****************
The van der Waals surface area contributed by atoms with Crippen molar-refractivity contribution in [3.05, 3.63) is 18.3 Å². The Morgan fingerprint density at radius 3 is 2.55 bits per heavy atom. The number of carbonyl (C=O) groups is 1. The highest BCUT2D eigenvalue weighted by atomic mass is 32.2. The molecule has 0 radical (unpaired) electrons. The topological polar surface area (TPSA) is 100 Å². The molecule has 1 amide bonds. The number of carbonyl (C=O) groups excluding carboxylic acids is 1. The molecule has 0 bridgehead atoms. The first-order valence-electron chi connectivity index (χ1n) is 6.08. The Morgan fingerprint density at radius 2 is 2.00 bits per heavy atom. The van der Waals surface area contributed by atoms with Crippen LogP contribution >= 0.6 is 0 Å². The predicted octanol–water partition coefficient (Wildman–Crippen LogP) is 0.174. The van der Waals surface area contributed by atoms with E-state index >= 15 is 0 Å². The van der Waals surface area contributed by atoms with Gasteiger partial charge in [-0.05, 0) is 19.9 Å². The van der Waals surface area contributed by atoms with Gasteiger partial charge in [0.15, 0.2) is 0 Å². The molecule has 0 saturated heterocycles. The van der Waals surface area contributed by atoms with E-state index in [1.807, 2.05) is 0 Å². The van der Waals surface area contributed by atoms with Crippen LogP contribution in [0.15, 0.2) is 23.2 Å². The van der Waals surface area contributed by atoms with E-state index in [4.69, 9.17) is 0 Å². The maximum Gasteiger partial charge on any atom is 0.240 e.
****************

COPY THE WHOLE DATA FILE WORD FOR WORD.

The van der Waals surface area contributed by atoms with Crippen molar-refractivity contribution in [3.05, 3.63) is 18.3 Å². The Morgan fingerprint density at radius 3 is 2.55 bits per heavy atom. The number of carbonyl (C=O) groups is 1. The highest BCUT2D eigenvalue weighted by atomic mass is 32.2. The molecule has 0 radical (unpaired) electrons. The topological polar surface area (TPSA) is 100 Å². The molecule has 1 amide bonds. The number of carbonyl (C=O) groups excluding carboxylic acids is 1. The molecule has 0 bridgehead atoms. The first-order valence-electron chi connectivity index (χ1n) is 6.08. The Morgan fingerprint density at radius 2 is 2.00 bits per heavy atom. The van der Waals surface area contributed by atoms with Crippen LogP contribution >= 0.6 is 0 Å². The predicted octanol–water partition coefficient (Wildman–Crippen LogP) is 0.174. The van der Waals surface area contributed by atoms with E-state index >= 15 is 0 Å². The van der Waals surface area contributed by atoms with Gasteiger partial charge in [-0.05, 0) is 19.9 Å². The van der Waals surface area contributed by atoms with Gasteiger partial charge in [0.15, 0.2) is 0 Å². The molecule has 0 saturated heterocycles. The van der Waals surface area contributed by atoms with E-state index in [1.807, 2.05) is 0 Å². The van der Waals surface area contributed by atoms with Crippen LogP contribution in [0.15, 0.2) is 23.2 Å². The van der Waals surface area contributed by atoms with E-state index in [4.69, 9.17) is 0 Å². The maximum Gasteiger partial charge on any atom is 0.240 e.